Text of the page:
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Half-Cut (The Cut Series Book 1) by Arnold Eslava-Grunwaldt

Reviewed by Lisa Brown-Gilbert

Half-CutA police thriller that is as clever as it is suspenseful; Half-Cut makes a noticeable entrance into the ever-growing genre of police thrillers. Author Arnold Eslava-Grunwaldt delivers with this debut novel, which is a well-orchestrated thriller that builds in intrigue, portrays sympathetic characters, and introduces readers to central character Detective Sergeant Hamilcar “Ham” Hitchcock, a seasoned and wise detective on the Yonkers, NY police force.

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Readers will find themselves immediately drawn into the intense world of Detective Sergeant Hitchcock, as he finds himself called to the residence of Bernard “Barney” Bloemker. At first glance, it appears that Barney died of a heart attack. However, something seems out of place with the corpse when it is noted that half his head has been shaved bald. Barney’s unconventional haircut did not match the plain interior set up within his apartment. The mystery continues to grow, as another oddity about poor Barney’s corpse arises. The medical examiner notices a telltale sign of arsenic poisoning indicating that a much more sinister scenario was beginning to unfold; Bloemker’s death may have been murder. Read the rest of this entry »

Exiles: A Mystery in Paris (The Daniel Levin Mysteries Book 1) by Lawrence J. Epstein

Reviewed by Timea Barabas

Exiles:  A Mystery in ParisAlthough the title of the novel by Lawrence J. Epstein reads Exiles: A Mystery in Paris, in fact there are several types of mysteries tackled on various levels. The readers are invited to explore these and see beyond the shadow of the murder case which reigns over the plot.

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It all unravels in Paris, 1925 – a period marked by recovery, vitality and hope. It is the hope of a fresh start that pushes Daniel Levin to leave his home and venture into a foreign land to try and accomplish his dream of becoming a writer. While he quickly befriends the right people and receives a lot of help from them, he still has to face a lot of obstacles alone. Some of these are regarding his literary carrier, some even threaten his life.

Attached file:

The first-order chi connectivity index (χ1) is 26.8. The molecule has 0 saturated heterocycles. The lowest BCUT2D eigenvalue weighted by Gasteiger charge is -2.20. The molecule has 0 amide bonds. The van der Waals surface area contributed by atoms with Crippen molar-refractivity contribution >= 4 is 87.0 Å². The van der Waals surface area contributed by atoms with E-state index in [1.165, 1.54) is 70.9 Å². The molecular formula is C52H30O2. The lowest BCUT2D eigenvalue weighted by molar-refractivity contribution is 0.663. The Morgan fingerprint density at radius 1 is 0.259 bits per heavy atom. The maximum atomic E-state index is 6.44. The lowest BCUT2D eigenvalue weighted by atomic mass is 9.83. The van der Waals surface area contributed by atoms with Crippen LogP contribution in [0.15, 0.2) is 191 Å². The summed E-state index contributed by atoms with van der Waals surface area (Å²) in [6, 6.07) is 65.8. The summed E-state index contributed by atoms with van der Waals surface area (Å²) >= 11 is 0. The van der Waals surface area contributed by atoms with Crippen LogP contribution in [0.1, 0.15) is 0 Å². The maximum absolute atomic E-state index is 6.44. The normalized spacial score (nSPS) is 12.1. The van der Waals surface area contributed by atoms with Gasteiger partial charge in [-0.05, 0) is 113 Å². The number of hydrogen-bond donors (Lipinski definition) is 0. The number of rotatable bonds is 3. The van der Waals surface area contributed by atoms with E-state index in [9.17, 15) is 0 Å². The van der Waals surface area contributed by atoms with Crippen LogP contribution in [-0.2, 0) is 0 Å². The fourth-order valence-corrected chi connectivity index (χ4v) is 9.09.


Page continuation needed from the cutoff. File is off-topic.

Soon after his arrival, a murder takes place in his vicinity. The audacity of the crime and the fame of the victim guarantee the headlines. While he begins as merely a keen observer, his status will shift as he will find himself ever more involved in the case. Meanwhile, he is also faced with the mystery of love and its many masks. Levin thus has the opportunity to discover a city like Paris through a woman. As a bonus, the pages of the book are spiced with the appearances of famous characters of the likes of Sylvia Beach, Ernest Hemingway, Scott Fitzgerald and Gertrude Stein, all of who are strongly portrayed and bring an extra layer of complexity to the novel. Read the rest of this entry »

Tightening the Threads (A Mainely Needlepoint Mystery) by Lea Wait

Reviewed by Teri Davis

A true friend is there when you need them.

Tightening the ThreadsSarah Byrne is in a situation where she needs the friendship of Angie Curtis. The two have discovered their mutual love of antiques and needlepoint.
Sarah recently found her real heritage. Since a single-mother in Australia raised her, she valued her short time with her. When her mother died, she moved in with her grandmother in England. It was wonderful for her to be in a loving relationship again. Fortunately, her grandmother also shared the information leading her to her silent father in Maine. This was the first time his identity was revealed to her. Her plan was to again move to another continent to meet her father. Unfortunately, he died just months earlier.

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Sarah discovered a love for her new home, Haven Harbor, Maine and decided to open her antique business in her new home, the home of her father.
How does anyone inform the surviving members that she is also part of the family?

Finding her uncle without revealing her true identity was difficult, but Ted Lawrence quickly figured out her true identity. Ted wisely insisted on a DNA test as proof for the rest of his family. This wasn’t for either Ted or Sarah but the expected disbelief and doubt from Ted’s children.

Ted has cancer and knows that he does not have long to live. He has called his children together. Ted plans a family reunion including each of his three children’s families. His hope is to mend fences, reveal then new relative and to discuss his intended changes to the will. His expectations quickly become an impossible task.

Ted’s father, Robert Lawrence had been an outstanding artist. Teaching many of the techniques to Ted as he grew. Ted is now a reputable artist but will never be the legend of his father.

Sarah is apprehensive about meeting Ted’s three grown children. She knows that the do not get along and their lives take them in varying directions. For support, her friend Angie agrees to go along and assist in any way she can. So how would you react to a new will that is now going to include a new cousin? Apparently, this means that each of them will now receive less inheritance.

Surprisingly Ted dies from possibly eating a bad clam. Did one of his children purposely give him a clam from a restricted area? Did Ted complete the new will? What will happen to the paintings he gave to Sarah?